On if the Browns can be at their peak in September following a virtual offseason, a modified training camp and no preseason games:
"That is a tough one. I do not really know how you want me to go with this one, but having less football makes it tough. At the end of the day, this is something that is not just us but everyone across the league has to do. In a crazy, messed up way, we are all on the same scale. Ideally, would you like to play football? The only way to get better at football is by playing more football, and without as much, especially with a new system, could there possibly be some growing pains? Who knows? The way that Coach Stefanski and the offensive staff, speaking on my side of the ball, have done such a great job of articulating the new offense and teaching it to us, being a new guy in this offense, I feel pretty comfortable already. I am just really excited to get on the grass and get after it when we are able to do so safely."
On if he knew C JC Tretter prior to coming to Cleveland:
On if he has had much communication with Tretter, particularly given Tretter's role as NFLPA President:
"I have still yet to meet a lot of my teammates to be honest with you because we are broken up into pods, as I am sure you are well aware. We are broken up in pods so I really do not see a lot of guys except in passing, say hello, stay six feet away and just kind of say something quick in passing. If you are asking if I had like a deeper conversation with the man, not yet."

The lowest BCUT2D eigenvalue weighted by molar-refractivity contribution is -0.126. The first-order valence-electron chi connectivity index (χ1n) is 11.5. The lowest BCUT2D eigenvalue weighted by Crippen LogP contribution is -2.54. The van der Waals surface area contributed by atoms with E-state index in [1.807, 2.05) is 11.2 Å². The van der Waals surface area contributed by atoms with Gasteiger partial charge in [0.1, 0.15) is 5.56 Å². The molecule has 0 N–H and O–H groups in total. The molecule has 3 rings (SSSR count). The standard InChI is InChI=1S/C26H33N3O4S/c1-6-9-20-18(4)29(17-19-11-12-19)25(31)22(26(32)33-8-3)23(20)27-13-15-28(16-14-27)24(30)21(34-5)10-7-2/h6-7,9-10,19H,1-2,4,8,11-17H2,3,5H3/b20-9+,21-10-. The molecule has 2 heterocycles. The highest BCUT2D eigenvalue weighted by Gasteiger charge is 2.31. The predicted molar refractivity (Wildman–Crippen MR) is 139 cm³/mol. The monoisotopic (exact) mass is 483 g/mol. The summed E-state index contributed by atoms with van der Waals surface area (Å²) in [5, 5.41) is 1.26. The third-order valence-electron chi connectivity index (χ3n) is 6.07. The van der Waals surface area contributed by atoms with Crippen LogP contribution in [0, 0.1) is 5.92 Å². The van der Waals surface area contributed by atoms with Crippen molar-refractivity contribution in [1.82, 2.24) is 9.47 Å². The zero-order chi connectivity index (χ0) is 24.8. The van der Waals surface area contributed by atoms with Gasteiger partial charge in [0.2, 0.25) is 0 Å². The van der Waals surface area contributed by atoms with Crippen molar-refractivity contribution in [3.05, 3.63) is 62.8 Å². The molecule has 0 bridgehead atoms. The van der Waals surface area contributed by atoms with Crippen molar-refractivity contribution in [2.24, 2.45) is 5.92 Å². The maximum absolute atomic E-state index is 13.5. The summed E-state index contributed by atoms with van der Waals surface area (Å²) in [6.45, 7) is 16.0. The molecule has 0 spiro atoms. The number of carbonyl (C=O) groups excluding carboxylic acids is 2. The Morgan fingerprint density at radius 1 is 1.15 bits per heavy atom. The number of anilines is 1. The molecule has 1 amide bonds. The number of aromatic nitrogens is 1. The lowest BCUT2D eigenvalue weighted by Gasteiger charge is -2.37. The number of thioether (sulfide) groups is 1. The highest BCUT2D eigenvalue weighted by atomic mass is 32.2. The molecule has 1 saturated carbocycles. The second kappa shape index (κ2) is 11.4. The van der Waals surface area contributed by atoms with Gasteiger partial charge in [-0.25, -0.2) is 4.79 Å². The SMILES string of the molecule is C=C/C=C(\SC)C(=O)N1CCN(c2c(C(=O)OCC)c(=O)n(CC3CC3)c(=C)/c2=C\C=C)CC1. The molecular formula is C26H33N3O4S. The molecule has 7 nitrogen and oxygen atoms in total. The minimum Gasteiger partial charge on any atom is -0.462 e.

Check out photos of the team working out Tuesday
On if he kept in close touch with Tretter about COVID-19 discussions between the NFL and NFLPA during the offseason:
"No, to be honest. This might sound a little pessimistic, but I really do not have any say in what happens so I kind of just waited until the decisions are finalized and what is my new normal going forward. Not saying my way is right, but that is the way I handled it."
On developing chemistry and a friendship with QB Baker Mayfield, including his time with Mayfield in Austin, Texas: